Makerspace Monday: Cosplay


After children’s book author Joanne Rocklin sent me a read-aloud video for her May 5 release of Good Guys, Bad Guys, a picture book about conquering fears through dress up and role-playing, I had to use it for a #FamiliesWrite activity. (We always had dress-up costumes in the house when my kids were young.)

Then I saw that Harry Potter and the Sorcerer’s Stone, the first Harry Potter book, is now a read-aloud, too. A new chapter will be read aloud by a different actor each week at the Harry Potter at Home site. (Daniel Radcliffe, the actor who portrayed Harry Potter in the films, read the first chapter on May 5.) This brought back memories of all the kids (now adults) who dressed up as Harry Potter characters when each new book came out. Cue the cosplay! Costume play is a great way to work through emotionsand just have fun.

Act It Out    

Young children can get their wiggles out by dressing up in costume and performing a read-aloud story (in person or over a video chat app like FaceTime) as someone else reads the words.

Black Panther      

Travel to the land of Wakanda by making a Black Panther no-sew costume with a mask, an Erik Killmonger no-sew costume with a chest plate, or an Okoye no-sew costume with a spear.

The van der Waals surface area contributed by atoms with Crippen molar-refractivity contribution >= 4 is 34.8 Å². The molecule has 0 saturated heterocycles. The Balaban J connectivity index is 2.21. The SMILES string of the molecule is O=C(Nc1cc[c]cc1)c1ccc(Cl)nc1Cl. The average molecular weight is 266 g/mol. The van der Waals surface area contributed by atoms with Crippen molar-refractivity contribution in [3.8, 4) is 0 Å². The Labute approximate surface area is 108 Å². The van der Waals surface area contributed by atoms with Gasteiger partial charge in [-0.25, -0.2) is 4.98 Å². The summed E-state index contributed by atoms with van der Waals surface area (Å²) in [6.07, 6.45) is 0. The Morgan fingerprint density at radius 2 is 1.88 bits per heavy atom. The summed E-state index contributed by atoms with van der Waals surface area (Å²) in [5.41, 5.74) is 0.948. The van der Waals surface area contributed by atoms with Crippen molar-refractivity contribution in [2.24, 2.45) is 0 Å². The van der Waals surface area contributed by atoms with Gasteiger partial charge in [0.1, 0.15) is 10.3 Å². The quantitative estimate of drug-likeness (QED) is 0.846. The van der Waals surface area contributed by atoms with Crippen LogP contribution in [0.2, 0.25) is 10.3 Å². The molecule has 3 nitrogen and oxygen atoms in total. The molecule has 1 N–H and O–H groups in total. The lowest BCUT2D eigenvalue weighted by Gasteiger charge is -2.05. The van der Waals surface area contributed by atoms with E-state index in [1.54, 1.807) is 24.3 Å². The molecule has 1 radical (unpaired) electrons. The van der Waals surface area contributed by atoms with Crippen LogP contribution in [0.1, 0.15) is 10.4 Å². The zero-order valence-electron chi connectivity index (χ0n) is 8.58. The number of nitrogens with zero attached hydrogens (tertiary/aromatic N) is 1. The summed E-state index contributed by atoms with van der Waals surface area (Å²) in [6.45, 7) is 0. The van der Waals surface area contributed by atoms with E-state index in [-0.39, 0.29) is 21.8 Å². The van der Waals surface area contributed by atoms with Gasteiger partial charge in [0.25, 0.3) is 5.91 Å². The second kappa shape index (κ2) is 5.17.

The family at Fun, Cheap or Free made DIY Elsa, Anna, Kristoff, Hans, and Olaf costumes for the whole family. (They even dressed the dog up as Sven.) 

Harry Potter

Transform into a Harry Potter character (Hedwig? Mandrake? Dobby? Take your pick!) with Country Living‘s roundup of 22 DIY costumes for everyone from babies to teens.

Star Wars
Cool Mom Picks lists 17 DIY Star Wars costumes for kids. Transform into Han, Leia, a baby Ewok, or BB-8. For those who use wheelchairs, there’s also the option of a TIE fighter costume.


DIY Inspired explains how to make troll hair with headbands and tulle. Choose a color that matches your favorite troll music group and dress up for your own Trolls World Tour.

Anastasia Suen reads, edits, and writes books for all ages from her makerspace at home in Northern California. She has been teaching children’s book writing workshops since 1999, writing for Booklist since 2004, and managing the Carnival of Children’s Literature since 2010. Follow her on Twitter at @AnastasiaSuen'

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